The idea is that one overcomes alienation through activism, which creates a democratic community, that must prefigure the society we would like to live in. The attachment to this prefigurative vision, to creating a new world inside the old, was the more passionate because of how it was continually belittled. In one phrase or another, more experienced elders (and some practical youngsters too) were constantly telling the New Left that it was unrealistic. Southern black elders thought SNCC and other militant groups were impatient at best and courting death at worst. Democrats told SDS to dress better, cut their hair, avoid provocation, and make alliances in the mainstream. Liberals told the women’s liberation activists not to antagonize to avoid shocking people. Rejecting that sort of advice was close to the core spirit of the New Left. Prefigurative politics was a two-way proposition: you couldn’t achieve democracy without practicing it now, and if you didn’t practice it now, you would lose even the vision of and the commitment to a democratic world.
The most consequential aspect of the prefigurative was the demand for participatory democracy in the movement itself, a predominant theme in the whole New Left. Participatory democracy caught on not only because it was democratic but also because made activism more fun. And in that pleasurelies another aspect of the prefigurative: one of the almost secret truths about social movements is that they are fun. If participatory democracy works, no one can be a mere listener and no one can tune out, but everyone speaks and feels that his/her views count. It requires putting in energy and is therefore tiring, but it can also help prevent boredom and feeling left out or disregarded. At the same time active participation makes it harder for a group to make irresponsible, unencumbered decisions.
Participatory democracy also issued a directive that in attempting to organize—to reach out to new people—one had to begin by listening. This radical idea has had to be re-invented frequently, as it is so easily lost and so difficult to practice.
Participatory democracy reached its fullest expression in the women’s liberation movement, and specifically in its practice of consciousness raising. Having discovered that Marxism could not comprehend the myriad ways, both subtle and ferocious, that male dominance maintained itself, women had to invent new analyses. They did this through empirical research, by gathering evidence from other women through consciousness raising.Opening personal experiences to group analysis, these developing feminists soon reclassified their experience as social, not personal; once that was understood the search for causes and strategies for change began.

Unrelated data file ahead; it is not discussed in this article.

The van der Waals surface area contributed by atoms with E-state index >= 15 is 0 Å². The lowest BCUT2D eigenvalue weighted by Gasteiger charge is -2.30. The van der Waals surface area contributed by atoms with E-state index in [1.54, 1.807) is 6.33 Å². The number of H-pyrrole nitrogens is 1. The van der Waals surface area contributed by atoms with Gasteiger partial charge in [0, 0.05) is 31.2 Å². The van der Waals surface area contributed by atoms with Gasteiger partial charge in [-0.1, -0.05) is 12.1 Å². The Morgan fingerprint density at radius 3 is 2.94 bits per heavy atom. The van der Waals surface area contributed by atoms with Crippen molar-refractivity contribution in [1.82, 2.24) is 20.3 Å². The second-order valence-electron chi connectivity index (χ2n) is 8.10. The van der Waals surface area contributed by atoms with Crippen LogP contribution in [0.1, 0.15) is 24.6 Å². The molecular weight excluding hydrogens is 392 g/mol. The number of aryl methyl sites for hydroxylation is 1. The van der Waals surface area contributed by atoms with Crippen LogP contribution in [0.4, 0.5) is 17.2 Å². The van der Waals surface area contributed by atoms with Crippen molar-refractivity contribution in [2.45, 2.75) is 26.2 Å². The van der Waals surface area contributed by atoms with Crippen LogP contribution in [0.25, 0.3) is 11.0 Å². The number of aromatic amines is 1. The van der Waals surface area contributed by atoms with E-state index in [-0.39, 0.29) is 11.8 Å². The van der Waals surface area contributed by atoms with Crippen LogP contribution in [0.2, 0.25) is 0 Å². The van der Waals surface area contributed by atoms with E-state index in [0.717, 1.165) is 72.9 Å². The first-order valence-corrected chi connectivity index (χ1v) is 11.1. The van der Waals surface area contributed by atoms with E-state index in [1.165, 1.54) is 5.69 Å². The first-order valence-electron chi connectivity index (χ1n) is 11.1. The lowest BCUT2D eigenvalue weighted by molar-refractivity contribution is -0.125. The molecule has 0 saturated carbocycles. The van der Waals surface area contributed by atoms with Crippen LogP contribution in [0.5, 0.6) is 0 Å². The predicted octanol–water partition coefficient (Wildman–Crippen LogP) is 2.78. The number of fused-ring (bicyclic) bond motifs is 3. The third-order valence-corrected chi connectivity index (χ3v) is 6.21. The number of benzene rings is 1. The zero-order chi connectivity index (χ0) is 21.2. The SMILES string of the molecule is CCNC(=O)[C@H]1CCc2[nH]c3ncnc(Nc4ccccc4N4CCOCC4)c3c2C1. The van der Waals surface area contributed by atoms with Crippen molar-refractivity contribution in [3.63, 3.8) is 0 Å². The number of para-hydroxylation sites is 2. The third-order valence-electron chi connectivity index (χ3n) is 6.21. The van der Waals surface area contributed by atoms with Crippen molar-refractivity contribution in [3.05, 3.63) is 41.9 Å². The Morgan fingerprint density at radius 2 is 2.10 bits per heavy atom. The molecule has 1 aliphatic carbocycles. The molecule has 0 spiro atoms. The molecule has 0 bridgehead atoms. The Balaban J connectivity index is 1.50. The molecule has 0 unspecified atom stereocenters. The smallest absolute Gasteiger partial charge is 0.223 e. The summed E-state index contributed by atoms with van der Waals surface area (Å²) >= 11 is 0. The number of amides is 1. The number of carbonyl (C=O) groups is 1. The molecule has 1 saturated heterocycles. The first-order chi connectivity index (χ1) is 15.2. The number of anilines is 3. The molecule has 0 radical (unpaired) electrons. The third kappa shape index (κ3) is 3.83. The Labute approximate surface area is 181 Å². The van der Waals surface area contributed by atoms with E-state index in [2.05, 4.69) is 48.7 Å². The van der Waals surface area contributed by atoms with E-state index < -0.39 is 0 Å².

No one has yet figured out how to make democracy participatory for whole cities or countries. And when it was understood primarily as a process within an organization, it could even become an obstacle to organizing. It became a purism that turned the focus too much toward how meetings and organizations were run, a focus on how members of the group worked together. But through these small participatory-democracy groups SNCC, SDS, and women’s liberation groups did some of their best work. One feminist group initiated a clerical-worker organizing campaign that ultimately became the Union 9 to 5 (now SEIU local 925). Another group took the early version of Our Bodies Ourselves into housing projects in Somerville where they met working-class women’s rage about their lives, and their response to the book: “why weren’t we taught this in school?”. Mothers for Adequate Welfare formed out of an SDS project. Other groups campaigned for day care. Today Occupy is once again generating such a multiplicity of projects while remaining committed to participatory democracy.
Looking back at Port Huron today is a reminder to historians to continue studying activism less through its leaders and more through its grassroots. Participatory democracy can’t transform the government or economy but it can bring people into activism and create victories that in turn build democratic confidence; it has limitations and potential for abuse, but it is a value too great to toss out.